In Cuenca, Ecuador where I landed for a Christmas, the celebration is called Nino Viajero, “the traveler child”. It’s an all day colorful procession with 50,000 participants from Cuenca and the surrounding villages and over 200,000 spectators whose route passed the hostel we were staying in allowing a close street view of everything. Cuenca claims it is the largest Pase del Nino in all of Latin America. We (my peregrine son and I) got up early for the 10AM parade start assuming it was something akin to parades back home where people stake out spots early on the parade route. We hung out alone for a couple of hours. The crowd showed up just in advance of the procession.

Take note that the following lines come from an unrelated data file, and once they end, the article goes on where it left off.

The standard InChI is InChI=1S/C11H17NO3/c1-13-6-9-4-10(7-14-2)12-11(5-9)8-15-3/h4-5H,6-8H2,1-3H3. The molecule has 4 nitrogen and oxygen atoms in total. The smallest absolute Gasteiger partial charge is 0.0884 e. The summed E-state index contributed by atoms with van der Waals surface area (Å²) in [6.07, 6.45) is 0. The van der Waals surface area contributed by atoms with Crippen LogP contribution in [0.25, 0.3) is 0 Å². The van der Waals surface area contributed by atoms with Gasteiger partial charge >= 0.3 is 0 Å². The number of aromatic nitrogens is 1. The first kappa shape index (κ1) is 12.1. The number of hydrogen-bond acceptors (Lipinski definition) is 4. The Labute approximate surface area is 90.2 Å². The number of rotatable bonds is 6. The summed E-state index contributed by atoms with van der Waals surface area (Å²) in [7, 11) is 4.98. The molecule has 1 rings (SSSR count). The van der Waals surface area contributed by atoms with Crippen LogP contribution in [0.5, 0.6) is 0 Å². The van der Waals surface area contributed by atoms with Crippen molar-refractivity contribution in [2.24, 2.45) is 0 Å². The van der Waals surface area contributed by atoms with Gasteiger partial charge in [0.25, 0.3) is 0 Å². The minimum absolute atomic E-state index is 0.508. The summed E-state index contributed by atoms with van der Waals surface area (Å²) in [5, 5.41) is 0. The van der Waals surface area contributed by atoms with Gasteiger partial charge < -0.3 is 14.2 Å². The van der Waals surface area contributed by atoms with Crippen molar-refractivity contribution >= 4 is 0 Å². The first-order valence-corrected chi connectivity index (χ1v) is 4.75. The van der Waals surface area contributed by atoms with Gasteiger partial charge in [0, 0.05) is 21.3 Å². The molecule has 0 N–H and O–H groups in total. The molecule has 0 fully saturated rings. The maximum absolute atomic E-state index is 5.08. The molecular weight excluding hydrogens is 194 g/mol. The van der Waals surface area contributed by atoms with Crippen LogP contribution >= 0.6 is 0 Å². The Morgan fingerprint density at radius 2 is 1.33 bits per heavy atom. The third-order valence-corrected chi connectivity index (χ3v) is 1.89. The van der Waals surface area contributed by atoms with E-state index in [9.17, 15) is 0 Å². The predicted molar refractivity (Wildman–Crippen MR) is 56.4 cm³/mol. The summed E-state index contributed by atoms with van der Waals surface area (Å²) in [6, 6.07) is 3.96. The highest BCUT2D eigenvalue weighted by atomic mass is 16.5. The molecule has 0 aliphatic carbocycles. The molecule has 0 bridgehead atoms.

The pase had women and girls in colorful dresses and elaborate hats riding horses, often adorned in their own equine finery.

Everywhere there were beautiful children dressed as shepherds and angels, some in the procession and others watching with us on the street.

There were Santa Clauses and dancers. Also lively brass bands. The procession is a combination of Catholic and indigenous traditions and has lately been heavily influenced by media. There have been years when costumed cartoon characters are part of the parade.

And there were food offerings – whole stuffed pigs, slabs of beef, whole roasted chickens and fruit and vegetables adorning floats.

maxresdefaultThe parade accompanies an 1823 statue of Jesus, the traveling child. Unique to Cuenca, their statue of the Christ child was taken to Bethlehem and to Rome for the blessing of the Pope in 1961 and has since been called the traveling child. The parade ends beyond a park in the central part of Cuenca late in the afternoon giving both participants and spectators a chance to go home to prepare for Rooster Mass.